Smoking Habits of Men Employed in Industry, and MortalityBr Med J 1968; 3 doi: https://doi.org/10.1136/bmj.3.5610.82 (Published 13 July 1968) Cite this as: Br Med J 1968;3:82
- G. Z. Brett,
- B. Benjamin
A study of the relation between smoking habits and lung cancer in male industrial workers over a period of three years has confirmed the earlier findings in doctors that the death-rate from lung cancer correlates closely with the number of cigarettes smoked. Of 54,460 men studied 68.7% were current cigarette smokers. The annual mortality rate from lung cancer was 0.33 per thousand in non-smokers and ex-smokers, and 1.2 per thousand for all cigarette smokers, and higher in heavy smokers.
Heavy cigarette smokers who retained the cigarette in the mouth between puffs (“drooping” cigarette habit) had an annual mortality rate of 4.1 per thousand.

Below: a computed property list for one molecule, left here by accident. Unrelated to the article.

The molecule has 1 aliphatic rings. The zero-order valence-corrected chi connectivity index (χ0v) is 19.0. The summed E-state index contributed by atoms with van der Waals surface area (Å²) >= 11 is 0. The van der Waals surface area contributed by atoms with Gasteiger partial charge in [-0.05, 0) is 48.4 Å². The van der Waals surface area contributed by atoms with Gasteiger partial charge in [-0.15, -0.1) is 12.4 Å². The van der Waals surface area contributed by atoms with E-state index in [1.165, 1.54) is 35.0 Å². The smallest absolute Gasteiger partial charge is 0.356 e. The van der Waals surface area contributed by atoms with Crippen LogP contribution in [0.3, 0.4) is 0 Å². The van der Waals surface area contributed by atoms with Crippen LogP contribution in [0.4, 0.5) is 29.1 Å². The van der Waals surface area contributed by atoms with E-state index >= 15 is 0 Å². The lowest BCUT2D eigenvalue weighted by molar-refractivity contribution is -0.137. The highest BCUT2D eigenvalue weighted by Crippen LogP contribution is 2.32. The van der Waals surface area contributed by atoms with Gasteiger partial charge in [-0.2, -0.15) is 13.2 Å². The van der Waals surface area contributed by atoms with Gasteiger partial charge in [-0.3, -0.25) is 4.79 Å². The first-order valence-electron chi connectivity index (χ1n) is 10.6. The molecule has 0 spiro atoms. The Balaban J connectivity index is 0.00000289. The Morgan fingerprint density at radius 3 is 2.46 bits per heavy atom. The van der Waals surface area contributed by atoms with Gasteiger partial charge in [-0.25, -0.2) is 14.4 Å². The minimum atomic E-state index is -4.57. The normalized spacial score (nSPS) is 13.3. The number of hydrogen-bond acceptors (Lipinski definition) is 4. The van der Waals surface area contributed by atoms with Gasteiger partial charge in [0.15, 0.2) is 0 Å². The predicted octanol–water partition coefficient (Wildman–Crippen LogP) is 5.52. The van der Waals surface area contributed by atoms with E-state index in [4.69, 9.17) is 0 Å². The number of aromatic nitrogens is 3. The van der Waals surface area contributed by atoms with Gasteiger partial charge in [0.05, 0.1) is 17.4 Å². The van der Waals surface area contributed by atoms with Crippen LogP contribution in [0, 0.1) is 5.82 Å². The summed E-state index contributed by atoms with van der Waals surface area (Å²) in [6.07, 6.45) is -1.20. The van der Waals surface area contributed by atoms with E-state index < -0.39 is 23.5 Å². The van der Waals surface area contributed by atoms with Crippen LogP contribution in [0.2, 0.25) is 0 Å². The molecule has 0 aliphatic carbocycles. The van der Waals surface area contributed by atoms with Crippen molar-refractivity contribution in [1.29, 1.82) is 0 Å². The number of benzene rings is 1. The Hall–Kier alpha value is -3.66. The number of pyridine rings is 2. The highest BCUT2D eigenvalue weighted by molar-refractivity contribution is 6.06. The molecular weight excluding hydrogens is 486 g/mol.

The mortality from coronary thrombosis in smokers was nearly three times that in non-smokers. A mortality gradient with rising consumption of cigarettes was observed.
Some correlation between smoking and cancer of other sites and from non-neoplastic lung disease was observed in older men, but no correlation was found with other cardiovascular diseases and cerebrovascular diseases.